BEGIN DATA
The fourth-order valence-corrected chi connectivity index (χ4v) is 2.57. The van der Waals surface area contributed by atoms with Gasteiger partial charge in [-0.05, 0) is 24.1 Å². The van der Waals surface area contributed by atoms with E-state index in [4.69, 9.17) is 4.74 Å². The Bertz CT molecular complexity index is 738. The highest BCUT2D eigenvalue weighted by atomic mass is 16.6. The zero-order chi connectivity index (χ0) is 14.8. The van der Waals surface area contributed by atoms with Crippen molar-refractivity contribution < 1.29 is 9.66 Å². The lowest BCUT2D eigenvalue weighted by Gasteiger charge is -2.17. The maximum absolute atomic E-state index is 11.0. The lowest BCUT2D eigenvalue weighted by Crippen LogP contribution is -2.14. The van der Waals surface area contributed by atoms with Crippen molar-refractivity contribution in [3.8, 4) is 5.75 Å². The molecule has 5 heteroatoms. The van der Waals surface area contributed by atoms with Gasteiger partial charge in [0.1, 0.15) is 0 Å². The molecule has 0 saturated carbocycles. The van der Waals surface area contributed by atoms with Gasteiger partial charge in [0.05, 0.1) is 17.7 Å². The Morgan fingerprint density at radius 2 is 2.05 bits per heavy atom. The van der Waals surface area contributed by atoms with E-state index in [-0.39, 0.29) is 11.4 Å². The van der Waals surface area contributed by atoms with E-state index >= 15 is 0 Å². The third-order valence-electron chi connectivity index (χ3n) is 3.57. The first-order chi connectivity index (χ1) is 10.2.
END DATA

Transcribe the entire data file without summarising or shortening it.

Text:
The fourth-order valence-corrected chi connectivity index (χ4v) is 2.57. The van der Waals surface area contributed by atoms with Gasteiger partial charge in [-0.05, 0) is 24.1 Å². The van der Waals surface area contributed by atoms with E-state index in [4.69, 9.17) is 4.74 Å². The Bertz CT molecular complexity index is 738. The highest BCUT2D eigenvalue weighted by atomic mass is 16.6. The zero-order chi connectivity index (χ0) is 14.8. The van der Waals surface area contributed by atoms with Crippen molar-refractivity contribution < 1.29 is 9.66 Å². The lowest BCUT2D eigenvalue weighted by Gasteiger charge is -2.17. The maximum absolute atomic E-state index is 11.0. The lowest BCUT2D eigenvalue weighted by Crippen LogP contribution is -2.14. The van der Waals surface area contributed by atoms with Crippen molar-refractivity contribution in [3.8, 4) is 5.75 Å². The molecule has 5 heteroatoms. The van der Waals surface area contributed by atoms with Gasteiger partial charge in [0.1, 0.15) is 0 Å². The molecule has 0 saturated carbocycles. The van der Waals surface area contributed by atoms with Gasteiger partial charge in [0.05, 0.1) is 17.7 Å². The Morgan fingerprint density at radius 2 is 2.05 bits per heavy atom. The van der Waals surface area contributed by atoms with E-state index in [-0.39, 0.29) is 11.4 Å². The van der Waals surface area contributed by atoms with E-state index >= 15 is 0 Å². The third-order valence-electron chi connectivity index (χ3n) is 3.57. The first-order chi connectivity index (χ1) is 10.2.